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Google Maps Directions Application Programming Interface (the API) and AccessMod tools are increasingly being used to estimate travel time to healthcare. However, no formal comparison of estimates from the tools has been conducted. We modelled and compared median travel time (MTT) to comprehensive emergency obstetric care (CEmOC) using both tools in three Nigerian conurbations (Kano, Port-Harcourt, and Lagos). We compiled spatial layers of CEmOC healthcare facilities, road network, elevation, and land cover and used a least-cost path algorithm within AccessMod to estimate MTT to the nearest CEmOC facility. Comparable MTT estimates were extracted using the API for peak and non-peak travel scenarios. We investigated the relationship between MTT estimates generated by both tools at raster celllevel (0.6 km resolution). We also aggregated the raster cell estimates to generate administratively relevant ward-level MTT. We compared ward-level estimates and identified wards within the same conurbation falling into different 15-minute incremental categories (<15/15-30/30-45/45-60/+60). Of the 189, 101 and 375 wards, 72.0%, 72.3% and 90.1% were categorised in the same 15- minute category in Kano, Port-Harcourt, and Lagos, respectively. Concordance decreased in wards with longer MTT. AccessMod MTT were longer than the API's in areas with ≥45min. At the raster cell-level, MTT had a strong positive correlation (≥0.8) in all conurbations. Adjusted R2 from a linear model (0.624-0.723) was high, increasing marginally in a piecewise linear model (0.677-0.807). In conclusion, at <45-minutes, ward-level estimates from the API and AccessMod are marginally different, however, at longer travel times substantial differences exist, which are amenable to conversion factors.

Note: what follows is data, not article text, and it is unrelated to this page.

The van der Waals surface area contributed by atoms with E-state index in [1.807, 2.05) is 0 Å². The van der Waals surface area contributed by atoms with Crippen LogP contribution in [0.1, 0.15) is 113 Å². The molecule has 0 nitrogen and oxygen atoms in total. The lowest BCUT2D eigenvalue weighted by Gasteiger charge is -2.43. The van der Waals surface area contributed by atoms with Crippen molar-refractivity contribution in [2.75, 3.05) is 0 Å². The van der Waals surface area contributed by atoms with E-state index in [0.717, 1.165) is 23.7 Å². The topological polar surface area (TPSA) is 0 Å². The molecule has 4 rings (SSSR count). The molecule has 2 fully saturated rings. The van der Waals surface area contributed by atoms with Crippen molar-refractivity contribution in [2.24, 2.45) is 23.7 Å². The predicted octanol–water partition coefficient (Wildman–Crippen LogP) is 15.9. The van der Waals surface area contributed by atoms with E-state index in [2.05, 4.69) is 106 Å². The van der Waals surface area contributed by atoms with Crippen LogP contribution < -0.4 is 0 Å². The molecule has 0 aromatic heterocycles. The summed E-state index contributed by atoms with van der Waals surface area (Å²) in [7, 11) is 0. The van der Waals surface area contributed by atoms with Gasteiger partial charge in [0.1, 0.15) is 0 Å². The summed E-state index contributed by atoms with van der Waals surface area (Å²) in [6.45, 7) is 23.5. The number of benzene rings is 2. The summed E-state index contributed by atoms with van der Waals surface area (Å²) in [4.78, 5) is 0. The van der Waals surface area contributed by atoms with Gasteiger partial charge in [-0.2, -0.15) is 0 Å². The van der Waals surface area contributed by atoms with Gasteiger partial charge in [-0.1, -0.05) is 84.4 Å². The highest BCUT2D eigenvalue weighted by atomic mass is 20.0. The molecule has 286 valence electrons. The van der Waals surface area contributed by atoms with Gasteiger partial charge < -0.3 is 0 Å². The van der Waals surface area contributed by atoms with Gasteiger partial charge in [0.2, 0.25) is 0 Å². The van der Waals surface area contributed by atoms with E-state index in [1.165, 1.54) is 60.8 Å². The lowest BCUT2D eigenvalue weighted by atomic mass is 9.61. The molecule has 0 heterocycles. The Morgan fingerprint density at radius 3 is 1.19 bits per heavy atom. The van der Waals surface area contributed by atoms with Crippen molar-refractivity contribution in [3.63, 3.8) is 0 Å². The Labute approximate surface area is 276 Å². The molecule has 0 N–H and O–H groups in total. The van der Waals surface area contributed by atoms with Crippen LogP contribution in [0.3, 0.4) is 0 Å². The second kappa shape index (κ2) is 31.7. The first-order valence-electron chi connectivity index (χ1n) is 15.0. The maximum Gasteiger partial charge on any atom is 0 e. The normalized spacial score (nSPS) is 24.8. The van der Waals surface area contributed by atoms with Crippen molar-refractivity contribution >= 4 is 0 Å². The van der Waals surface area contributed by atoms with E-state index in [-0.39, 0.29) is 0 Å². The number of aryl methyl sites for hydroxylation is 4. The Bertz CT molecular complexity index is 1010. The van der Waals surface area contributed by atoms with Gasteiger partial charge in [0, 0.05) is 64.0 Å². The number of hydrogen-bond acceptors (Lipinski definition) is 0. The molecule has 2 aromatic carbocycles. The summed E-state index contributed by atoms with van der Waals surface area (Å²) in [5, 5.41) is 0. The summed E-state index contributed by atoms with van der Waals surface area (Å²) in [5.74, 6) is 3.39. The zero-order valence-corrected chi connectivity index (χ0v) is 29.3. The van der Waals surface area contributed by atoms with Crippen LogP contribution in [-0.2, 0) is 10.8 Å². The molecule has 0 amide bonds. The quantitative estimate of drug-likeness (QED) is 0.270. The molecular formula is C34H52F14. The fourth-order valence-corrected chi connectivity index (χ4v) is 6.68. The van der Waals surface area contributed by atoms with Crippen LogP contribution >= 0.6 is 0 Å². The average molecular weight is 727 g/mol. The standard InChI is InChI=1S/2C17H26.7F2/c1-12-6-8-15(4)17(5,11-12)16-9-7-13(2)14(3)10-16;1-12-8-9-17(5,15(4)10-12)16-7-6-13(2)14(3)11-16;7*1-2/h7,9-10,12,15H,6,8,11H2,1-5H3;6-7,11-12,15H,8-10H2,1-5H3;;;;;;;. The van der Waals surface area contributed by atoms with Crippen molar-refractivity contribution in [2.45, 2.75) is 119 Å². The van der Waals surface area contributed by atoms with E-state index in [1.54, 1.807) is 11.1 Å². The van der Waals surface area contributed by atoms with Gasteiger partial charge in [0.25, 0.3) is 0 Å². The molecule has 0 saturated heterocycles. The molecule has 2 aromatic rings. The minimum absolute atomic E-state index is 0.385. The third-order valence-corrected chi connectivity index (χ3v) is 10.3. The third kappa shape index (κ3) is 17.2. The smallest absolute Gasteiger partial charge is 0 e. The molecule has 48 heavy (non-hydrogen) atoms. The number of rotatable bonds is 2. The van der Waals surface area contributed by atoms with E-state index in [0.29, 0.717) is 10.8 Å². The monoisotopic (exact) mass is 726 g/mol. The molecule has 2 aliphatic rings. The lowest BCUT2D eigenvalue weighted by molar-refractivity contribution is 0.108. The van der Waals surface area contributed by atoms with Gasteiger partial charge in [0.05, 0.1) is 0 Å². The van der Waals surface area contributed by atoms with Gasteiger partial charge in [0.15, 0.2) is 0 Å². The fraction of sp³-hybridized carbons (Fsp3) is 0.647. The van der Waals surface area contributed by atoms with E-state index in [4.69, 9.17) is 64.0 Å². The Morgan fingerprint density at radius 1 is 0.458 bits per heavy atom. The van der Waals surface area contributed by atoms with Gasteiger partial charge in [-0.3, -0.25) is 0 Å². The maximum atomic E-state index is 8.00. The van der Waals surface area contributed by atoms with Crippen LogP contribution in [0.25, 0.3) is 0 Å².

Original publication




Journal article


Geospat Health

Publication Date





Humans, Health Services Accessibility, Nigeria, Female, Travel, Pregnancy, Time Factors, Geographic Information Systems, Emergency Medical Services